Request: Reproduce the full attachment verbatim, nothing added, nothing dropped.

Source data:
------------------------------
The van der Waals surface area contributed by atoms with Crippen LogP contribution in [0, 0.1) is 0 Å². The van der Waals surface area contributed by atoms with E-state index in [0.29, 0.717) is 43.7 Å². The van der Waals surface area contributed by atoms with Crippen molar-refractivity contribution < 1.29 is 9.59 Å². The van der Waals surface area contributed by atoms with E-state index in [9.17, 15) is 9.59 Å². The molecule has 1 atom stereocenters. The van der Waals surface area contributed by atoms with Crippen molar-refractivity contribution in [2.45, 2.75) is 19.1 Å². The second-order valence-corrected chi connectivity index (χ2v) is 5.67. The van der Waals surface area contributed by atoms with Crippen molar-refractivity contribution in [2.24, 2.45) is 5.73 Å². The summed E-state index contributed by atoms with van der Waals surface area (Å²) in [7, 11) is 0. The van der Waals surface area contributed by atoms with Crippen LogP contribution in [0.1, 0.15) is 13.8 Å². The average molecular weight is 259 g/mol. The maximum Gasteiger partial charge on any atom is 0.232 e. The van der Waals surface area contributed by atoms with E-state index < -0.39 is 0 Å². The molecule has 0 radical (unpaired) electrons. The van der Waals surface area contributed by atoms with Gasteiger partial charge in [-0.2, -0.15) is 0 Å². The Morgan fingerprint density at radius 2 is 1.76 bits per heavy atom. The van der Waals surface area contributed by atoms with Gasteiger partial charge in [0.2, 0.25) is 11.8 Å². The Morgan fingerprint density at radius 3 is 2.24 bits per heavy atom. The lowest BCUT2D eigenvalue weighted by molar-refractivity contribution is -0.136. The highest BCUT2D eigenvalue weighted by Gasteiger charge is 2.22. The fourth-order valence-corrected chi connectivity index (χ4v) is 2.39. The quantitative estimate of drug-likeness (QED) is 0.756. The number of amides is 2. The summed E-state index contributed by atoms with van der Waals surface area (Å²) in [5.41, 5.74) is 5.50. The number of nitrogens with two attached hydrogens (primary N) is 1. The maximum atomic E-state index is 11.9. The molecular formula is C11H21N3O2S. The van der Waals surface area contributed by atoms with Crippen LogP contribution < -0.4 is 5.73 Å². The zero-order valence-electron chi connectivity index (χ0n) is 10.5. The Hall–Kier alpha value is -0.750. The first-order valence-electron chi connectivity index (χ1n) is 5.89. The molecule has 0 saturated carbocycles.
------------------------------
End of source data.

The van der Waals surface area contributed by atoms with Crippen LogP contribution in [0, 0.1) is 0 Å². The van der Waals surface area contributed by atoms with E-state index in [0.29, 0.717) is 43.7 Å². The van der Waals surface area contributed by atoms with Crippen molar-refractivity contribution < 1.29 is 9.59 Å². The van der Waals surface area contributed by atoms with E-state index in [9.17, 15) is 9.59 Å². The molecule has 1 atom stereocenters. The van der Waals surface area contributed by atoms with Crippen molar-refractivity contribution in [2.45, 2.75) is 19.1 Å². The second-order valence-corrected chi connectivity index (χ2v) is 5.67. The van der Waals surface area contributed by atoms with Crippen molar-refractivity contribution in [2.24, 2.45) is 5.73 Å². The summed E-state index contributed by atoms with van der Waals surface area (Å²) in [7, 11) is 0. The van der Waals surface area contributed by atoms with Crippen LogP contribution in [0.1, 0.15) is 13.8 Å². The average molecular weight is 259 g/mol. The maximum Gasteiger partial charge on any atom is 0.232 e. The van der Waals surface area contributed by atoms with E-state index < -0.39 is 0 Å². The molecule has 0 radical (unpaired) electrons. The van der Waals surface area contributed by atoms with Gasteiger partial charge in [-0.2, -0.15) is 0 Å². The Morgan fingerprint density at radius 2 is 1.76 bits per heavy atom. The van der Waals surface area contributed by atoms with Gasteiger partial charge in [0.2, 0.25) is 11.8 Å². The Morgan fingerprint density at radius 3 is 2.24 bits per heavy atom. The lowest BCUT2D eigenvalue weighted by molar-refractivity contribution is -0.136. The highest BCUT2D eigenvalue weighted by Gasteiger charge is 2.22. The fourth-order valence-corrected chi connectivity index (χ4v) is 2.39. The quantitative estimate of drug-likeness (QED) is 0.756. The number of amides is 2. The summed E-state index contributed by atoms with van der Waals surface area (Å²) in [5.41, 5.74) is 5.50. The number of nitrogens with two attached hydrogens (primary N) is 1. The maximum atomic E-state index is 11.9. The molecular formula is C11H21N3O2S. The van der Waals surface area contributed by atoms with Crippen LogP contribution < -0.4 is 5.73 Å². The zero-order valence-electron chi connectivity index (χ0n) is 10.5. The Hall–Kier alpha value is -0.750. The first-order valence-electron chi connectivity index (χ1n) is 5.89. The molecule has 0 saturated carbocycles.